The College of Chemistry is delighted to announce that Professor of Chemistry Richmond Sarpong has been announced as the 2021 Edward Leete awardee from the Division of Organic Chemistry of the American Chemical Society in recognization of his outstanding contributions to teaching and research in organic chemistry. Other College of Chemistry faculty who have previously received this award include Professor Peter Vollhardt (1999) and Professor Robert Bergman (2001).
The Edward Leete Awardee is selected by the Executive Committee of the Organic Division and is presented biennially at the Society’s national meeting. The award is named in honor of Edward Leete who, through his contributions to science and education, fostered an appreciation and love for organic chemistry. The award was endowed by contributions from Professor Leete’s students and colleagues.
About Richmond Sarpong
Prof. Sarpong is a Professor of Chemistry at the University of California Berkeley where he and his group specialize in synthetic organic chemistry. Prof. Sarpong became interested in chemistry after seeing, firsthand, the effectiveness of the drug Ivermectin in combating river blindness during his childhood in Ghana, West Africa. He described his influences and inspirations in a TEDxBerkeley talk in 2015 (Face of Disease in Sub-Saharan Africa). He completed his undergraduate studies at Macalester College in St. Paul, MN with Prof. Rebecca C. Hoye and his graduate work was carried out with Prof. Martin Semmelhack at Princeton. He conducted postdoctoral studies at Caltech with Prof. Brian Stoltz.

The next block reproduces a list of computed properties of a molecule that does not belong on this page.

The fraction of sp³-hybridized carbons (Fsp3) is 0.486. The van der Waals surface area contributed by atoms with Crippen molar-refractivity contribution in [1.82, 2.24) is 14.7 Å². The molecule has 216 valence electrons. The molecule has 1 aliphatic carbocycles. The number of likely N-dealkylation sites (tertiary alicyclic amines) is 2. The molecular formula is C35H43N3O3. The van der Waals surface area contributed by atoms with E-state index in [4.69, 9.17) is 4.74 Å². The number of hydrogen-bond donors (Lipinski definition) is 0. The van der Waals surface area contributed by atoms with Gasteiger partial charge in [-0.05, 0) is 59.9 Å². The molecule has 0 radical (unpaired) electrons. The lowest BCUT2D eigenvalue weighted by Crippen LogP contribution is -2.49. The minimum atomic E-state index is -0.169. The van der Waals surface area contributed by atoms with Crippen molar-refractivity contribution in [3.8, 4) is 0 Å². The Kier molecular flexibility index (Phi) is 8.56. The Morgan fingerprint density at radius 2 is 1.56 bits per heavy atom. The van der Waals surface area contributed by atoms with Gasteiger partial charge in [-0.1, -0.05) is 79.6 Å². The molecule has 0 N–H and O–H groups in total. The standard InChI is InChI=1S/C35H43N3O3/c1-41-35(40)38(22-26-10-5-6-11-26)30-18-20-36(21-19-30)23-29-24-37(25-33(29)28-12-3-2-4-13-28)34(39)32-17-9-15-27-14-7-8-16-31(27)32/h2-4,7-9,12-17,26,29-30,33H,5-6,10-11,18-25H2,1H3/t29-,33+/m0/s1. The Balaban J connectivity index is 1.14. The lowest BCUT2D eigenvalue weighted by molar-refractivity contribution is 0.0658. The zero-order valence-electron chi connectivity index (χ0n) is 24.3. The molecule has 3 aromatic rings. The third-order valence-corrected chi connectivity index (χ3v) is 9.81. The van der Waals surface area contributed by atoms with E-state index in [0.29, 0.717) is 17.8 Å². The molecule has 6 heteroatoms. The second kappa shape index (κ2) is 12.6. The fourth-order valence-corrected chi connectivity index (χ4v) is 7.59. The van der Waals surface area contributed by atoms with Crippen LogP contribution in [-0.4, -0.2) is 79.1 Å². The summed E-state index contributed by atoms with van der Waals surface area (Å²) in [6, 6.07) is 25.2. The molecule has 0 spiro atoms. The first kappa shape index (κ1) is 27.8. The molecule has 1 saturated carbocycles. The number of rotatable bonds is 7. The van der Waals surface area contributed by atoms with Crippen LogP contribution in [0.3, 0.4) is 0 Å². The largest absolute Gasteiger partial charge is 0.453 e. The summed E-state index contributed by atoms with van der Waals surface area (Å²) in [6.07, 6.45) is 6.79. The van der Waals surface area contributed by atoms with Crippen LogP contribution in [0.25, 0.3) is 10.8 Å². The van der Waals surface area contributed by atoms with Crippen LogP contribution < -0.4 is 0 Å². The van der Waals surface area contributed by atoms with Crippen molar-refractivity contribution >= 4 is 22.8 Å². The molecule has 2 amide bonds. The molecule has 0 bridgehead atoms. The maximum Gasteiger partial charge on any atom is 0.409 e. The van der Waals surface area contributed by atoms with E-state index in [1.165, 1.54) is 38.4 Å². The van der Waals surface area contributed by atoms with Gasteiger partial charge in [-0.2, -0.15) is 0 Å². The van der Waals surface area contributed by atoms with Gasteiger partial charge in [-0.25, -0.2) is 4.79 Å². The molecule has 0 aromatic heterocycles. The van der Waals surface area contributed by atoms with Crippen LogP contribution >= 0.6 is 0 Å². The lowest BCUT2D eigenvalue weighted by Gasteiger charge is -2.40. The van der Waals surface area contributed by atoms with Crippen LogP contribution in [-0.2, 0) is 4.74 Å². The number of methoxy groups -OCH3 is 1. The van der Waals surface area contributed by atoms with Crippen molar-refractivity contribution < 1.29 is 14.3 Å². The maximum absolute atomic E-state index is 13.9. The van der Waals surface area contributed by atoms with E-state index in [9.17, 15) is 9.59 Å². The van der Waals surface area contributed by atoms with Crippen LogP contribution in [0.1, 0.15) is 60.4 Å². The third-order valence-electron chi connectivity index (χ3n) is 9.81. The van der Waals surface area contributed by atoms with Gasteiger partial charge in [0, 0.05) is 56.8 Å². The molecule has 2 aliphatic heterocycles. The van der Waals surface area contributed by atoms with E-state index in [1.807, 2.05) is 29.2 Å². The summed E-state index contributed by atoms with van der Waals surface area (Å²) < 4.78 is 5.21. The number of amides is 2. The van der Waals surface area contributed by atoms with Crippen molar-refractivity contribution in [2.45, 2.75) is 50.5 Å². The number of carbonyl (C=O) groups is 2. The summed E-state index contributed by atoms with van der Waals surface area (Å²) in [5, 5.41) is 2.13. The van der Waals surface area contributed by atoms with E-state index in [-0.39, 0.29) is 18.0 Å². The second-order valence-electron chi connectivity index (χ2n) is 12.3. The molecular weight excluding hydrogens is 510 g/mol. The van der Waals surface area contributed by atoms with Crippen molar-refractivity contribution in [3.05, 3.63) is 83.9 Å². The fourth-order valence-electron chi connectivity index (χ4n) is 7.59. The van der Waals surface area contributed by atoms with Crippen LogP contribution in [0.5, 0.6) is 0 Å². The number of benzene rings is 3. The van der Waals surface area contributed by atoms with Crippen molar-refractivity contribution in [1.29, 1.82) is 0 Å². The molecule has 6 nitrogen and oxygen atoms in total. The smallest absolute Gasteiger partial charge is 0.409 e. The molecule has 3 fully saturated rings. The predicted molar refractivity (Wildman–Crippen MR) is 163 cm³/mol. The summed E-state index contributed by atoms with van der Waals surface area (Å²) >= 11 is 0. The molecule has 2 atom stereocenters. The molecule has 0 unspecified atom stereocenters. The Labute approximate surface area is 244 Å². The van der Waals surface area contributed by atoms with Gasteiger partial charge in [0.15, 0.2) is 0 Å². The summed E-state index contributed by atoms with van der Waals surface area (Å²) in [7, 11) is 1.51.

At Berkeley, Prof. Sarpong’s laboratory focuses on the synthesis of bioactive complex organic molecules, with a particular focus on secondary metabolites that come from marine or terrestrial flora and fauna. These natural products continue to serve as the inspiration for new medicines. It is Richmond’s hope that through the work in his laboratory, he and his coworkers will uncover methods and strategies for synthesis that may contribute to more efficient ways to prepare bioactive compounds that may inspire new medicines.
About the award’s namesake Edward Leete (1928-1992)
Edward Leete was born on April 18, 1928 in Leeds, England. In 1948, he received the B.Sc. degree from the University of Leeds where he also completed the Ph.D. in 1950 with William Bradley in the organic chemistry of colors and dyestuffs. He was awarded a two-year Goldsmiths Company Traveling Fellowship, which he spent with the well-known French-Canadian alkaloid chemist, Leo Marion and with whom he continued until 1954 as a NRC Canada Postdoctoral Fellow in Ottawa. He began his academic career at UCLA as instructor, then assistant professor, and moved to the University of Minnesota in 1958 where he became full professor in 1963. Among his awards, are the first Phytochemistry Prize and Medal (1990) and University of Minnesota Distinguished Teaching Award (1976).
Beginning in his postdoctoral work at NRC, research on alkaloids became his career choice and passion which he followed with a consistent focus to answer the encompassing question: how do plants take the available amino acids and make such complex and variable structures as the alkaloids? He pursued the field of “alkaloid biogenesis” with all methods available at that time: both radioactive and non-radioactive tracer analysis and NMR spectroscopy. His work was internationally recognized and appeared in some 250 publications.